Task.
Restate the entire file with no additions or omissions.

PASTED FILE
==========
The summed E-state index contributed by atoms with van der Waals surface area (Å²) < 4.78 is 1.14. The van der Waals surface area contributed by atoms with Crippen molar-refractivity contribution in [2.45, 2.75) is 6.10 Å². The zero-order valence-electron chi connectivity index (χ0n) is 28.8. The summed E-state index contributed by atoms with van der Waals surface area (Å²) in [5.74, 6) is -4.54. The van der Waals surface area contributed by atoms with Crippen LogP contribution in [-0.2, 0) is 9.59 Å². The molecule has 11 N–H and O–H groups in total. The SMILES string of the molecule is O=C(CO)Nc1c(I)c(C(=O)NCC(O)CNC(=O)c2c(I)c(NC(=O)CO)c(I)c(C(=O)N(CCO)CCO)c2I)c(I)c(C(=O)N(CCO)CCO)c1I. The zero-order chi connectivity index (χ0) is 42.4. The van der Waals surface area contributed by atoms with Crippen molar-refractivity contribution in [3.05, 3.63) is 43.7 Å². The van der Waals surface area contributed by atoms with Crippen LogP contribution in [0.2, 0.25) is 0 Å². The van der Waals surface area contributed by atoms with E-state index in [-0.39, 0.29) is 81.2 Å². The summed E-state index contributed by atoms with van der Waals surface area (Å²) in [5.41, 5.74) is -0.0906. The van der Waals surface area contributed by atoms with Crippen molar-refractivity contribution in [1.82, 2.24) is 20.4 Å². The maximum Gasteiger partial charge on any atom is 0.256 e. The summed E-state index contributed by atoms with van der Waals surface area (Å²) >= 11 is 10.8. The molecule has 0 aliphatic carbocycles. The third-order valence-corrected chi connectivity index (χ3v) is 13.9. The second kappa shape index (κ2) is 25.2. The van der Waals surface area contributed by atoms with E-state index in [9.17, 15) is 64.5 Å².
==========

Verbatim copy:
The summed E-state index contributed by atoms with van der Waals surface area (Å²) < 4.78 is 1.14. The van der Waals surface area contributed by atoms with Crippen molar-refractivity contribution in [2.45, 2.75) is 6.10 Å². The zero-order valence-electron chi connectivity index (χ0n) is 28.8. The summed E-state index contributed by atoms with van der Waals surface area (Å²) in [5.74, 6) is -4.54. The van der Waals surface area contributed by atoms with Crippen LogP contribution in [-0.2, 0) is 9.59 Å². The molecule has 11 N–H and O–H groups in total. The SMILES string of the molecule is O=C(CO)Nc1c(I)c(C(=O)NCC(O)CNC(=O)c2c(I)c(NC(=O)CO)c(I)c(C(=O)N(CCO)CCO)c2I)c(I)c(C(=O)N(CCO)CCO)c1I. The zero-order chi connectivity index (χ0) is 42.4. The van der Waals surface area contributed by atoms with Crippen molar-refractivity contribution in [3.05, 3.63) is 43.7 Å². The van der Waals surface area contributed by atoms with Crippen LogP contribution in [0.2, 0.25) is 0 Å². The van der Waals surface area contributed by atoms with E-state index in [-0.39, 0.29) is 81.2 Å². The summed E-state index contributed by atoms with van der Waals surface area (Å²) in [5.41, 5.74) is -0.0906. The van der Waals surface area contributed by atoms with Crippen molar-refractivity contribution in [1.82, 2.24) is 20.4 Å². The maximum Gasteiger partial charge on any atom is 0.256 e. The summed E-state index contributed by atoms with van der Waals surface area (Å²) >= 11 is 10.8. The molecule has 0 aliphatic carbocycles. The third-order valence-corrected chi connectivity index (χ3v) is 13.9. The second kappa shape index (κ2) is 25.2. The van der Waals surface area contributed by atoms with E-state index in [9.17, 15) is 64.5 Å².